In 2001, our client was arrested for transporting over five pounds of marijuana with the intent to sell, a violation of Health & Safety Code § 11359, then a straight felony. He was then released from custody and about a month later, he was arrested again, by police officer posing as a buyer, of selling marijuana, a violation of Health & Safety Code § 11360(a), also a straight felony then.
As the reader may be aware, in November 2016, Proposition 64 was voted into law and became effect a few days later. It is also known as the Adult Use of Marijuana Act. It legalized possession of marijuana by adults with certain exceptions and made certain felony marijuana offenses misdemeanors as long as defendant was not disqualified based on a prior criminal history for any one or more of the “Super Strike” offenses (i.e., murder, certain sexually violent offenses, certain sex offenses with a victim under age 14, any sex crime that requires registration as a sex offender, or gross vehicular manslaughter while intoxicated).
Insofar as sales of marijuana becoming reclassified as a misdemeanor, Proposition 64 permitted reclassification of felony convictions for sales or transportation of marijuana as long as defendant had not been transporting more than 28.5 grams of marijuana or 4 grams of concentrated cannabis into or out of California, was not found to have been selling the marijuana to a person under age 18 and as long as the defendant did not have two or more prior convictions for sales of marijuana under Health and Safety Code § 11360(a).
Our client’s wife called up Greg Hill & Associates and explained that her husband had three convictions for felonies that he needed reduced to misdemeanors because he needed to get a job as a bus driver for a school with handicapped children. Her husband had worked for one employer for ten years as a driver, but then he was laid off when the company was sold and the new owner looked into the criminal histories of all employees. Although our client had been a model employee for ten years, he was laid off due to three felony convictions.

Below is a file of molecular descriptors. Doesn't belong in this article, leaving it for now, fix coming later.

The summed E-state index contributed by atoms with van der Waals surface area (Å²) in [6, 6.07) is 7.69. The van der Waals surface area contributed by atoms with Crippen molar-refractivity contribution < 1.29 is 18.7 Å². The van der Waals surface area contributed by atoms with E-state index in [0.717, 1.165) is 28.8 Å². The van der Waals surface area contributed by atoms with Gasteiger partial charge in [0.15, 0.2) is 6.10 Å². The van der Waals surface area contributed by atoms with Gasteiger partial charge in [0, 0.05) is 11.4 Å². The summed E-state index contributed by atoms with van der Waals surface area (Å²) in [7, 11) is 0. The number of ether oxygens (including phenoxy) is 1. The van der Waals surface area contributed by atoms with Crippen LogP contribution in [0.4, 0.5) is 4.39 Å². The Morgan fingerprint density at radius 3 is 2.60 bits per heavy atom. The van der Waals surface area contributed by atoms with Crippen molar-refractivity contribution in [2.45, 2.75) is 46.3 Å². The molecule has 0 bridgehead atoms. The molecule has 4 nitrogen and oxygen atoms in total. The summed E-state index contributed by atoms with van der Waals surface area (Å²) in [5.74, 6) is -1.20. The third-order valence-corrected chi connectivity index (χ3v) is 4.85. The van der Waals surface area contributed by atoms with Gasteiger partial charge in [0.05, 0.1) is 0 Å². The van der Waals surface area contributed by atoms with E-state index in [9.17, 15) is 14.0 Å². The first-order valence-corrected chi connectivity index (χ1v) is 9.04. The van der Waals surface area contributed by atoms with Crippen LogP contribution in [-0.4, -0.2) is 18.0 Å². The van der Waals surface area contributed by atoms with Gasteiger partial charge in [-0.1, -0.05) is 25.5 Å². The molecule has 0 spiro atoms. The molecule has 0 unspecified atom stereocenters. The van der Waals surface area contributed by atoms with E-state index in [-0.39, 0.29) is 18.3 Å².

Two of the convictions were the ones described above. A third conviction was also for a violation of Penal Code § 11359 and Vehicle Code § 2800.2, felony evading arrest. The third conviction was out of the Inglewood Courthouse.
Greg discussed the three cases with the client’s wife. She explained that she and him have four children now. They had two girls, ages 13 and 17, as well as a boy, age 22, and a daughter, age 24. The client’s convictions were from when he was 28. He was now 49.
The client’s wife further explained that in all three cases, the client was sentenced to 24 months in state prison with all sentences running concurrently.
Greg then went to the Torrance Courthouse and got the dockets for all three cases. He reviewed the dockets and called the client’s wife back to discuss what he found. In one of the Torrance cases, the court clerk had acted under Proposition 64 in 2017 and dismissed the felony sales of marijuana (the five pounds of marijuana case) conviction and had the record sealed under Health & Safety Code § 11361.8. Greg explained that this would mean that conviction is no longer visible on the client’s Livescan. However, the client’s wife said it was still showing up.